According to accounts from Hull’s family, he had insisted on pairing back effects so that his face could be more visible and recognisable.
Despite Pierce’s disapproval, Hull would succeed in getting what he wanted with the support of studio head, Carl Laemmle.
Pierce would however get to flex his creativity once more, six years later on Lon Chaney Jr in The Wolf Man, but event that didn’t go down too well and Pierce fast got a reputation that was unlikeable among his peers.
Despite all this, director Stuart Walker was able to steer the ship and deliver a solid movie as a result, which can feel a little dated by modern standards.
Classic horror enthusiasts may enjoy the trip back to where it all began, but it is tame compared to the films being generated today.
AT FIRST WHEN Universal first posed the concept of a shared Universe, now known as the Dark Universe, in order to release a string of movies that would link all their classic monsters together, I wanted to say that it was a bold approach, but it’s not exactly new.
As a fellow horror enthusiast pointed out on a social thread, Universal were the originators of the crossover worlds with the likes of House of Frankenstein and House of Dracula.
They were though, wanting to relaunch this product into a modern world for a contemporary audience, but there are a few things that prove as an obstacle to completing their vision.
And with these obstacles, Universal find themselves navigating a minefield of troubles which leads the picture to snag on every component along the way and unravel before our very eyes.
So let’s take a look at these obstacles, starting with the elephant in the room, otherwise known as…
I’ve been reading a lot about this in the past few days and something that strikes me a little is that people are very quick to point their fingers at Mr. Cruise, citing too much involvement and interference on his part.
But here’s the thing, whether or not this is true, the buck has to stop with Universal and their director.
They decided to cast Cruise in this vehicle and with that you have to expect him to bring some weight and opinion to the piece.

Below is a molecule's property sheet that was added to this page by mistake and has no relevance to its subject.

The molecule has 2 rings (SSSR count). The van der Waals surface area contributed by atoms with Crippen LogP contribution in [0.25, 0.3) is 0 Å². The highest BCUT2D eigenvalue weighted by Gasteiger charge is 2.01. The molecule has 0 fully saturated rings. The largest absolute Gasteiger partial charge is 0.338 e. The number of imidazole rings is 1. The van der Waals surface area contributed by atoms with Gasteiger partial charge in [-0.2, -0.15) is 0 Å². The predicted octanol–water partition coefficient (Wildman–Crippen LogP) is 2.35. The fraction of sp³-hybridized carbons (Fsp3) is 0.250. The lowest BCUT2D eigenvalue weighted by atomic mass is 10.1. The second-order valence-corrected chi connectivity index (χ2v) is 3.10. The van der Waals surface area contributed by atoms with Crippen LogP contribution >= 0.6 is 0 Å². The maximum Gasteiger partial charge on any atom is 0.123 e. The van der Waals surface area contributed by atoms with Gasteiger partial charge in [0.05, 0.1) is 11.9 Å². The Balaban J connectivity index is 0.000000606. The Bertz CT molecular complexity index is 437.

He is known for getting hands on with every project that he takes on, including all the stunts that he performs himself.
So why so surprised when this turns into a Tom Cruise project?
Director Alex Kurtzman may have handled big picture projects as a writer, but prior to The Mummy, he has handled only one other feature at the helm, People Like Us.
So was this a case that veteran actor, Cruise took advantage of this and began to steer said film instead?
Perhaps more questionable is that the script itself is so disjointed and incoherent that you wonder how someone like Kurtzman, (who also wrote this movie) with the vast amount of writing credits to his name managed to make such a botch job of it.
Which comes to the second point.
Lack of character.
Sure enough we are presented with a back story to Princess Ahmanet, but at no stage do we engage with her or identify with her plight.
This basically means that her level of menace is weakened and the fear element is lost – the anchor of the PG-13 rating on it and like the Mummy, the film spends most of the time restrained and unable to break free.
By the time that she does, it’s all too little too late.
I really had high hopes for the female Mummy component and seriously wanted her to kick arse, but when it did happen, it was fleeting and reduced to a whimper.
The supposed transformation of Russell Crowe
So restricted were the creative team behind The Mummy that even Russell Crowe was reduced to a feeble example of Mr Hyde.
On paper, this casting sounded perfect as we have seen portray some notably dark characters on screen before.
Instead we’re present with a gruff version of himself with yellowy eyes.